Facebook has launched a “lite” version of its Messenger app to reach users in emerging markets where mobile internet connections are slow. The social networking site described the Lite app as a “slimmed down version of Messenger” in its blog post. The post also states that the app is designed for basic Android phones with low memory.
Same functionality as Facebook Messenger
Facebook’s Messenger Lite app rolls out to users in Malaysia, Tunisia, Venezuela and Kenya today. It will expand to other markets in the coming months. The social networking site did not say if the app is coming to iOS devices as well.
The app allows users to send photos, texts and links, but it will not do video calls. This announcement marks Facebook’s latest efforts to expand its reach in developing countries. In addition, the social media giant says the app is easy and fast to download with a size of less than 10MB.
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In a blog post, Tom Mulcahy, engineering manager for Messenger Lite, wrote, “With Messenger Lite, more people can stay in contact, regardless of network conditions or storage limitations on their Android devices.”
Mulcahy added that Messenger Lite was made to give users a great Messenger experience, no matter what technology they have access to or use.
Targeting the “next billion” users in emerging markets
Facebook Lite is already available for people whose phones are too simple or old to run the full-fledged Facebook app. This app also lets users access certain websites that do not count against their monthly data plans. The social networking site has touted its campaign to connect the so-called “next billion” users in emerging markets; however, it has come under criticism for violating net neutrality by seeking to lock new users into its own services.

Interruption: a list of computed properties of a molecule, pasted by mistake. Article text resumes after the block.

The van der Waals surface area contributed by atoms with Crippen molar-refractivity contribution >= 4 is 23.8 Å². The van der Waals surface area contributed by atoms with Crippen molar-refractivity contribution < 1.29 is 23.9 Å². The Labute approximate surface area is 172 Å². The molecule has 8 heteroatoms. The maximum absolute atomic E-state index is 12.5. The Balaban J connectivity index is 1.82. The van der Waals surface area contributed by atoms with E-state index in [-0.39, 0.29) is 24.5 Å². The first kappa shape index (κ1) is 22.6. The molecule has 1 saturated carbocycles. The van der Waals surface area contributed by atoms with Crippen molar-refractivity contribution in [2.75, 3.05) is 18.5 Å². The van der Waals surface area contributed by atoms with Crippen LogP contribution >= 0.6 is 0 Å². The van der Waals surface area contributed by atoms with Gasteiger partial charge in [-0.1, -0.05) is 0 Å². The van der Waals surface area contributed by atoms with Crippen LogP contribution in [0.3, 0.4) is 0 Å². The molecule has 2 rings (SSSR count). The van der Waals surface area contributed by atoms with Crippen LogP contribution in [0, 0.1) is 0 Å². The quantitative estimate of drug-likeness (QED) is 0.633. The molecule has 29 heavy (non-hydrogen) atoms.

The move comes as the social media giant moves to force users to adopt Messenger if they want to send each other direct messages instead of the main Facebook site or app.
In an interview, David Marcus, head of messaging products at Facebook, said the aim of Messenger is to be a “product for everyone, not only people who can afford a higher-end device and more expensive data plan.” Further, he called the web-based messaging experience on the social networking site a thing of the past and said that he cannot think of any other mobile messaging service that has a web version, according to ABC News.
In July, the tech giant announced in July that Messenger has more than a billion active users. WhatsApp, another app owned by the social media giant, reached the same milestone a few months later.
Photo by Janitors